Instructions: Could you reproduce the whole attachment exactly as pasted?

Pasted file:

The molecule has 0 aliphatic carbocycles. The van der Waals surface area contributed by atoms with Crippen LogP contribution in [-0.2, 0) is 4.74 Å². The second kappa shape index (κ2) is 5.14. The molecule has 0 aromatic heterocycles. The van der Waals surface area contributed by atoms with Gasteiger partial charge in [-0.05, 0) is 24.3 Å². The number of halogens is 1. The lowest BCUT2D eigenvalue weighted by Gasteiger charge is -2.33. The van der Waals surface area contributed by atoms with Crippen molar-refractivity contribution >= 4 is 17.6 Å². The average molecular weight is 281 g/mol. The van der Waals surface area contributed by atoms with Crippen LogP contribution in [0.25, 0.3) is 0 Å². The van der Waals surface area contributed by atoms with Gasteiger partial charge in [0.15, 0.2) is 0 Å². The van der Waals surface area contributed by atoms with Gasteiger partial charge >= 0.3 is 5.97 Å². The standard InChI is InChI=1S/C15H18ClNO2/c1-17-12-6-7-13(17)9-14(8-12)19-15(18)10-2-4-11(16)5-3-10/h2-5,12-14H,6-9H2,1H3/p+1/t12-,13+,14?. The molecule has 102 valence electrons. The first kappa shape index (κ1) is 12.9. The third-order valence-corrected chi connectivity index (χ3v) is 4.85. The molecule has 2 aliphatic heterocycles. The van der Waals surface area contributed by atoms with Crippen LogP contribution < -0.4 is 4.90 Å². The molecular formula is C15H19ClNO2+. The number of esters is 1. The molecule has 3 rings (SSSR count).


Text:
The molecule has 0 aliphatic carbocycles. The van der Waals surface area contributed by atoms with Crippen LogP contribution in [-0.2, 0) is 4.74 Å². The second kappa shape index (κ2) is 5.14. The molecule has 0 aromatic heterocycles. The van der Waals surface area contributed by atoms with Gasteiger partial charge in [-0.05, 0) is 24.3 Å². The number of halogens is 1. The lowest BCUT2D eigenvalue weighted by Gasteiger charge is -2.33. The van der Waals surface area contributed by atoms with Crippen molar-refractivity contribution >= 4 is 17.6 Å². The average molecular weight is 281 g/mol. The van der Waals surface area contributed by atoms with Crippen LogP contribution in [0.25, 0.3) is 0 Å². The van der Waals surface area contributed by atoms with Gasteiger partial charge in [0.15, 0.2) is 0 Å². The van der Waals surface area contributed by atoms with Gasteiger partial charge >= 0.3 is 5.97 Å². The standard InChI is InChI=1S/C15H18ClNO2/c1-17-12-6-7-13(17)9-14(8-12)19-15(18)10-2-4-11(16)5-3-10/h2-5,12-14H,6-9H2,1H3/p+1/t12-,13+,14?. The molecule has 102 valence electrons. The first kappa shape index (κ1) is 12.9. The third-order valence-corrected chi connectivity index (χ3v) is 4.85. The molecule has 2 aliphatic heterocycles. The van der Waals surface area contributed by atoms with Crippen LogP contribution < -0.4 is 4.90 Å². The molecular formula is C15H19ClNO2+. The number of esters is 1. The molecule has 3 rings (SSSR count).